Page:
How Medical Professionals are Using Digital Manufacturing to Create Next-gen Anatomical Models

How Medical Professionals are Using Digital Manufacturing to Create Next-gen Anatomical Models

Digital manufacturing is making a big impact on many areas of medicine, from small things like the machining of aluminum test tube holders to futuristic practices like the 3D printing of titanium implants.

Of the many medical applications of digital manufacturing, one particular area coming on leaps and bounds is the creation of anatomical models — physical replicas of organs, bones and other body parts that can be used by medical professionals to train doctors or prepare for surgery on patients.

These anatomical models can be made using different manufacturing technologies and from different materials, and their use is on the rise all around the world.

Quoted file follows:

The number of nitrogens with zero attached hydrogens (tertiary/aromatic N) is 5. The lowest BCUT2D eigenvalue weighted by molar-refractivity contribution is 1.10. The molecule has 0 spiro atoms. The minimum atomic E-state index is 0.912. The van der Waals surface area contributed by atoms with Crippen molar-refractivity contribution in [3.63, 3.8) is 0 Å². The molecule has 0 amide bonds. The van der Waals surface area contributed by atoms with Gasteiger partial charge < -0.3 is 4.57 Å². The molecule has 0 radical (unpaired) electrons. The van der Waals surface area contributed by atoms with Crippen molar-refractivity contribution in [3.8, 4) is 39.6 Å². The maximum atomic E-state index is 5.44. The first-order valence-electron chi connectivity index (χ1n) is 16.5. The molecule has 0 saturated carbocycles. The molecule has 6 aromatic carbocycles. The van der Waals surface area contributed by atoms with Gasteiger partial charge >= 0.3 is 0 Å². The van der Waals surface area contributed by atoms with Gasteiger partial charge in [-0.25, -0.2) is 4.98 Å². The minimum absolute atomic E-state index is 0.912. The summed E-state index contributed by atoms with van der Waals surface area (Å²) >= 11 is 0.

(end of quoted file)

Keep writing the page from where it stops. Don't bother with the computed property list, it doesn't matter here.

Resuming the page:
Why create anatomical models?

With digital manufacturing technologies like 3D modeling software and 3D printers, it is now easier than ever to quickly and affordably create lifelike anatomical models for education, training or surgical purposes.

These models can be generic and used to illustrate healthy or affected body parts in lectures or classes, or can be patient-specific, created using medical imaging data in order to physically replicate a body part of an individual patient.

Patient-specific anatomical models are one of the most exciting applications of digital manufacturing technologies, since they can allow surgeons to see and feel a lifelike copy of the damaged or diseased organ on which they need to operate — sometimes well in advance of the actual procedure.

By getting to grips with a physical scale model, surgeons can be much better prepared for the operation, trying out various incisions or motions on the plastic replica before having to carry out the real surgery. This added level of hands-on preparation helps increase the chances of a positive outcome for the patient.

Turning medical images into 3D models